I finally had the time to watch When They See Us with the full attention it deserves over the weekend and wow what an incredible miniseries. The show portrays the case of the central park 5 Kevin Richardson, Antron McCray, Yusef Salaam, Korey Wise and Raymond Santana. Its beautifully shot, wrote, produced, and acted. It is possibly the most challenging piece of art I have ever encountered. I have been passionate about civil rights and criminal justice reform for years I have wrote many assignments on the subject and consider myself to be informed of the facts and a myriad of reforms that will improve how we treat people who have committed crimes. I thought I was aware but this miniseries made me realise that no matter how much I read and cared about racial injustice my privileged position as a white person cant fathom the fear and injustice but this show does an incredible job at putting you in the boys position and forced me to confront my privilege.
Told from the perspective of the central park five the series isn’t concerned with white fragility and forces us to confront inherent biases within society. The most terrifying thing about the whole scenario could have happened to any of the teens in the park that night all of the children in the community were at risk of this horrific fate. The fact that we know the outcome of the case does nothing to diminish the tension. The second episode focuses on the trial and despite knowing they will be convicted you are filled with hope that they wont which is a testament to Ava DuVernay’s incredible talent. There are moments where you think they must be found innocent especially when the hidden DNA is discovered the lack of evidence and contradictory evidence is astounding and it really highlight the racist mindset of everyone involved in the prosecution. Despite being prepared for the verdict the moment they are found guilty broke my heart and I cried alongside the boys and their family.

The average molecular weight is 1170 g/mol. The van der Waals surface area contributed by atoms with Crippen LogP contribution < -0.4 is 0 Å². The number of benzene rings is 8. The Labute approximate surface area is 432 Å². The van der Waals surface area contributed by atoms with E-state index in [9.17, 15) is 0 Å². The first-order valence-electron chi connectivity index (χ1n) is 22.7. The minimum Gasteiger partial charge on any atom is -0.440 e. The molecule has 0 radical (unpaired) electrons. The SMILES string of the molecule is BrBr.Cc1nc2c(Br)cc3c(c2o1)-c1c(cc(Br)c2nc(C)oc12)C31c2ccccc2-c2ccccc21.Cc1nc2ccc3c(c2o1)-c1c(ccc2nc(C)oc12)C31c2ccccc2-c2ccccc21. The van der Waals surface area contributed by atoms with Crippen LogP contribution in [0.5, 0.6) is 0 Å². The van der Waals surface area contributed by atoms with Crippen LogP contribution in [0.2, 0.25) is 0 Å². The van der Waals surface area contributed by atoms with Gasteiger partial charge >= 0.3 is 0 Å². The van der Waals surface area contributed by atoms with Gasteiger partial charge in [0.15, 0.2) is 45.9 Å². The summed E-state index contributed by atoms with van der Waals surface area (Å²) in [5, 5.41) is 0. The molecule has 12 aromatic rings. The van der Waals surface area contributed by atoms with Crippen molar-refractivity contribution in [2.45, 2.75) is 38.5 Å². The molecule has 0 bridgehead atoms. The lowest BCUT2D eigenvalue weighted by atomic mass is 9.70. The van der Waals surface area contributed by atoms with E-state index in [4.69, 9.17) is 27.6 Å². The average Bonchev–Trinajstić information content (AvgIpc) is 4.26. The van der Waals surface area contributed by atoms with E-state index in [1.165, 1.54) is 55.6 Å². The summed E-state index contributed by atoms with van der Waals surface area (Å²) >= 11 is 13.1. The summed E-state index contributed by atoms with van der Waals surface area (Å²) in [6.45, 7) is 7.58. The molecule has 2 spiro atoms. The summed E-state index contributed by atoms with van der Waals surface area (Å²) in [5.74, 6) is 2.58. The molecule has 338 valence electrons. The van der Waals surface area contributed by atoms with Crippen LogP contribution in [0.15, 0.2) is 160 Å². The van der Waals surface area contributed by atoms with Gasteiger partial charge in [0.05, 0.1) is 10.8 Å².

The series is able to comment on so many of the injustices embedded within the criminal justice service through realistic conversations between characters. The first two episodes highlight how the poor are further punished through cash bail despite all the boys being charged with similar offences it is those that can collect the money from their communities who are released. When the boys are imprisoned the series shows the pain of families unable to contact each other due to the cost of phone calls and the isolation of being imprisoned hundreds of miles from your family. Unlike other shows there is very little celebration when the men are released from prison it does an incredible job of showing that being released is no victory. We see all the men struggle to find jobs, re-establish relationships with their families and become productive members of society when Yusef discusses his plans with his barber he is made aware that he will never be able to achieve what he plans as society will always see him as a criminal.
The show dedicates most of the final episode to Korey Wise the boy who was only involved because he went to the police station to support and wait for his friend Yusef and consequently spent 14 years in adult prison from the age of 16. Its a powerful episode which beautifully and impactfully shows the effects of solitary confinement and the injustice of victims of abuse being further punished. At the end of the episode the child actors transform into the real Central Park 5 and we are informed of the men’s life today. All have been able to build lives despite the trauma the state put them through.
This series gives injustice an innocent face and adds to the calls for criminal justice reform. There have been quick successes since the show aired including Elizabeth Lederer the prosecutor of this case forced to resign from Columbia Law School and Linda Fairstein has been dropped from her publishers. Both women stand by the conviction and deny any wrong doing despite DNA evidence to the contrary they not only betrayed these boys but also the victim of the crime who had to wait years for true justice. They are not the only ones who stand by the conviction yesterday President Donald Trump was asked if he still believes the innocent men are guilty and whether he stands by calling for their death in yet another example of his clear racism. This case and thousands of others show the necessity for reform ad tomorrows post will discuss the group Real Justice and Queens DA candidate Tiffany Caban who are demanding this reform.